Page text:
UK charity Alcohol Concern is once again running its start the year without alcohol campaign.

Known as Dry January, the campaign urges people to give up drinking for the whole of the month. Cutting out alcohol for a few weeks is not only a great way to kick the Christmas hangover, it will also hopefully encourage us to drink more moderately through the rest of the year.

Of course, we are now more than half way through the month, so you may think it is too late to join in. But you would be wrong. Giving up for half a month is better than not at all, and there is nothing to say you can’t start your Dry January now and continue into February to complete your full month.

If you need a little help to motivate you, here are few facts about what alcohol does to your body from Alcohol Concern’s website.

Brain

Over time, heavy drinking can cause a number of different types of brain damage.

Mouth and throat

If you drink regularly above the recommended amount you are increasing the risk of developing cancer of the mouth, larynx (voice box), pharynx (upper throat) and oesophagus (food pipe).

Heart

In spite of media stories about red wine being good for your heart, there is no evidence to back this up. We do know that heavy drinking raises blood pressure, and so increases the risk of heart disease.

Liver

Most alcohol you drink is processed by your liver. If your liver has to break down too much alcohol it will damage its health.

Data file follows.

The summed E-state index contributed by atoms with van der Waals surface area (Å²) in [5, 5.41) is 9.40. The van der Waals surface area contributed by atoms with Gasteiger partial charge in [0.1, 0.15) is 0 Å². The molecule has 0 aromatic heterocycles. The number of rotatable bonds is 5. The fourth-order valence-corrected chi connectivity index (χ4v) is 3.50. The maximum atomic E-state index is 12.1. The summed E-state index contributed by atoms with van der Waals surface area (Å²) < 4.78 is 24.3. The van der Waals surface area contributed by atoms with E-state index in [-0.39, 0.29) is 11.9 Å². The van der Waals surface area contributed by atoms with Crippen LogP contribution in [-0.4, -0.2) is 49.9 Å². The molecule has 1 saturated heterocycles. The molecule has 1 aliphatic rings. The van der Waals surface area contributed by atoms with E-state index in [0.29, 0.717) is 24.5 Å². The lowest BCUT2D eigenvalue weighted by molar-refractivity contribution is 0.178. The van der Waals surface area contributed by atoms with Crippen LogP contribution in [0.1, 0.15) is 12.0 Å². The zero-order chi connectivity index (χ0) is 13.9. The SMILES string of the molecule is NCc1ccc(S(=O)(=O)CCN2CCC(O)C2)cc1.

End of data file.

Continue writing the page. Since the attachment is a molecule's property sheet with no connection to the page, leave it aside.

Drinking too much alcohol over the long term can lead to fatty liver, hepatitis (inflammation of the liver) and cirrhosis (scarring of the liver).

Stomach

Too much alcohol can cause inflammation of the stomach lining, stomach ulcers and reflux.

Reproduction

Men may suffer temporary impotence after drinking. Long-term drinking can cause sexual organs to shrink.

For more information on all these risks, and to learn more about alcohol and health, visit Alcohol Concern’s website.

Practical help to quit or cut down alcohol

If you need more help to quit or cut down your alcohol intake, talk to your GP or nurse. Your GP will be able to assess your drinking and give you guidance on how best to cut down or quit. You may also find it useful to speak to a counsellor.

Call us on 966 860 258 if you wish to book an appointment with our GP, nurse or psychotherapist.